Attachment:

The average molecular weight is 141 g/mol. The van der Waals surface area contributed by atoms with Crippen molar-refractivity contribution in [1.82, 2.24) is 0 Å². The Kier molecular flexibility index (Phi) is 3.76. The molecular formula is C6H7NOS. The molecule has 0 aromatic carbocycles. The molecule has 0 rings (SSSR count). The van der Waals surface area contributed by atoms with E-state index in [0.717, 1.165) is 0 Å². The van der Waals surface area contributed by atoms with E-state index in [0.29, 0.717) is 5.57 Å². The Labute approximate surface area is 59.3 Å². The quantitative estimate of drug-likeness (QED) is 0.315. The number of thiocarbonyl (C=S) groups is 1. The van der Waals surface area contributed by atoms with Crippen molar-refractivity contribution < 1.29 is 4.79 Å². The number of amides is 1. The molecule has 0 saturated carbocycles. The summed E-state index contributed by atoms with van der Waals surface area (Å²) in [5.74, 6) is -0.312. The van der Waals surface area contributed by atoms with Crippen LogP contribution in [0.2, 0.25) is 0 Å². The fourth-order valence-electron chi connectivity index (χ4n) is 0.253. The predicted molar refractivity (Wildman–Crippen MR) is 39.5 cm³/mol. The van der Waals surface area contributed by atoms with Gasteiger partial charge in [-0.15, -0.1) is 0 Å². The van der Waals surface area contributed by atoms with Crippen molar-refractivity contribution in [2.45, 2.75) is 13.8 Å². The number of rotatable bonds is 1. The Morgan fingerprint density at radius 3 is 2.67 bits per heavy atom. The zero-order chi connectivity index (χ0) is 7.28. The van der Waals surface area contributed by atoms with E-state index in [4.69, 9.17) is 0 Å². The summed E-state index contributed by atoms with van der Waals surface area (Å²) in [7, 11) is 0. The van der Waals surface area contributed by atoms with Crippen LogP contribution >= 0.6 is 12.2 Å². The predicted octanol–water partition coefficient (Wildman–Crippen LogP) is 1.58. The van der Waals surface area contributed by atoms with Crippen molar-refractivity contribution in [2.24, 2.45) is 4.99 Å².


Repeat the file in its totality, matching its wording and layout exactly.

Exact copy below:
The average molecular weight is 141 g/mol. The van der Waals surface area contributed by atoms with Crippen molar-refractivity contribution in [1.82, 2.24) is 0 Å². The Kier molecular flexibility index (Phi) is 3.76. The molecular formula is C6H7NOS. The molecule has 0 aromatic carbocycles. The molecule has 0 rings (SSSR count). The van der Waals surface area contributed by atoms with E-state index in [0.717, 1.165) is 0 Å². The van der Waals surface area contributed by atoms with E-state index in [0.29, 0.717) is 5.57 Å². The Labute approximate surface area is 59.3 Å². The quantitative estimate of drug-likeness (QED) is 0.315. The number of thiocarbonyl (C=S) groups is 1. The van der Waals surface area contributed by atoms with Crippen molar-refractivity contribution < 1.29 is 4.79 Å². The number of amides is 1. The molecule has 0 saturated carbocycles. The summed E-state index contributed by atoms with van der Waals surface area (Å²) in [5.74, 6) is -0.312. The van der Waals surface area contributed by atoms with Crippen LogP contribution in [0.2, 0.25) is 0 Å². The fourth-order valence-electron chi connectivity index (χ4n) is 0.253. The predicted molar refractivity (Wildman–Crippen MR) is 39.5 cm³/mol. The van der Waals surface area contributed by atoms with Gasteiger partial charge in [-0.15, -0.1) is 0 Å². The van der Waals surface area contributed by atoms with Crippen molar-refractivity contribution in [2.45, 2.75) is 13.8 Å². The number of rotatable bonds is 1. The Morgan fingerprint density at radius 3 is 2.67 bits per heavy atom. The zero-order chi connectivity index (χ0) is 7.28. The van der Waals surface area contributed by atoms with E-state index in [4.69, 9.17) is 0 Å². The summed E-state index contributed by atoms with van der Waals surface area (Å²) in [7, 11) is 0. The van der Waals surface area contributed by atoms with Crippen LogP contribution >= 0.6 is 12.2 Å². The predicted octanol–water partition coefficient (Wildman–Crippen LogP) is 1.58. The van der Waals surface area contributed by atoms with Crippen molar-refractivity contribution in [2.24, 2.45) is 4.99 Å².